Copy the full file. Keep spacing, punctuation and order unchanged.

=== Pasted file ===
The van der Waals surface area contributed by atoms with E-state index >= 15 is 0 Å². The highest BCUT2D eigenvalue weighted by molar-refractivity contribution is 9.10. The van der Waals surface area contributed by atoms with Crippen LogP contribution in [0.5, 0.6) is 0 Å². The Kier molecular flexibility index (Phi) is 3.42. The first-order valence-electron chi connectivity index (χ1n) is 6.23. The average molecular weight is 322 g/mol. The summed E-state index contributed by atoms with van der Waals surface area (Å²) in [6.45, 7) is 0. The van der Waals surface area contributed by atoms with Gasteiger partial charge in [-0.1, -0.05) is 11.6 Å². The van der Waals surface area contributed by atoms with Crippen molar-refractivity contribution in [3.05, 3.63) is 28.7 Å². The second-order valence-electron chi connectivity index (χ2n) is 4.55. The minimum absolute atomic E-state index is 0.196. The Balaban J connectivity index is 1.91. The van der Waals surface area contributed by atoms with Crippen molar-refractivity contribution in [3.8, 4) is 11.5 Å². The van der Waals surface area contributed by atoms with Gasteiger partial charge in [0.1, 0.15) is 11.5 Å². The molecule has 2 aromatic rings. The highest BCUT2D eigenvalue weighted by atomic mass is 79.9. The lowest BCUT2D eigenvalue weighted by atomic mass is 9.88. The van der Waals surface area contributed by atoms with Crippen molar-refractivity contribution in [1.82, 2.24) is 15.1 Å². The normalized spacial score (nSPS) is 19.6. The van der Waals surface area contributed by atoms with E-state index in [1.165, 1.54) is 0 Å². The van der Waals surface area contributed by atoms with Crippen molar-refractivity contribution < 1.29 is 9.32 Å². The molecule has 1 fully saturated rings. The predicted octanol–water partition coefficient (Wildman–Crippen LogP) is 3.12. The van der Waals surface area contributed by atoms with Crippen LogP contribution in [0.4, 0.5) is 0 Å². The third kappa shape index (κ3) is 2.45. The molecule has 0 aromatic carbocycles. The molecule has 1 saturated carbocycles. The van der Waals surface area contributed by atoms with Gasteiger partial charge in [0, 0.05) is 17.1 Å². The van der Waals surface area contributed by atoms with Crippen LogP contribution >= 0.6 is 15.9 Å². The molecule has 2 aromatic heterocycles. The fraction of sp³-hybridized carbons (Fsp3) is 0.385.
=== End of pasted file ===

The van der Waals surface area contributed by atoms with E-state index >= 15 is 0 Å². The highest BCUT2D eigenvalue weighted by molar-refractivity contribution is 9.10. The van der Waals surface area contributed by atoms with Crippen LogP contribution in [0.5, 0.6) is 0 Å². The Kier molecular flexibility index (Phi) is 3.42. The first-order valence-electron chi connectivity index (χ1n) is 6.23. The average molecular weight is 322 g/mol. The summed E-state index contributed by atoms with van der Waals surface area (Å²) in [6.45, 7) is 0. The van der Waals surface area contributed by atoms with Gasteiger partial charge in [-0.1, -0.05) is 11.6 Å². The van der Waals surface area contributed by atoms with Crippen molar-refractivity contribution in [3.05, 3.63) is 28.7 Å². The second-order valence-electron chi connectivity index (χ2n) is 4.55. The minimum absolute atomic E-state index is 0.196. The Balaban J connectivity index is 1.91. The van der Waals surface area contributed by atoms with Crippen molar-refractivity contribution in [3.8, 4) is 11.5 Å². The van der Waals surface area contributed by atoms with Gasteiger partial charge in [0.1, 0.15) is 11.5 Å². The molecule has 2 aromatic rings. The highest BCUT2D eigenvalue weighted by atomic mass is 79.9. The lowest BCUT2D eigenvalue weighted by atomic mass is 9.88. The van der Waals surface area contributed by atoms with Crippen molar-refractivity contribution in [1.82, 2.24) is 15.1 Å². The normalized spacial score (nSPS) is 19.6. The van der Waals surface area contributed by atoms with E-state index in [1.165, 1.54) is 0 Å². The van der Waals surface area contributed by atoms with Crippen molar-refractivity contribution < 1.29 is 9.32 Å². The molecule has 1 fully saturated rings. The predicted octanol–water partition coefficient (Wildman–Crippen LogP) is 3.12. The van der Waals surface area contributed by atoms with Crippen LogP contribution in [0.4, 0.5) is 0 Å². The third kappa shape index (κ3) is 2.45. The molecule has 0 aromatic carbocycles. The molecule has 1 saturated carbocycles. The van der Waals surface area contributed by atoms with Gasteiger partial charge in [0, 0.05) is 17.1 Å². The van der Waals surface area contributed by atoms with Crippen LogP contribution >= 0.6 is 15.9 Å². The molecule has 2 aromatic heterocycles. The fraction of sp³-hybridized carbons (Fsp3) is 0.385.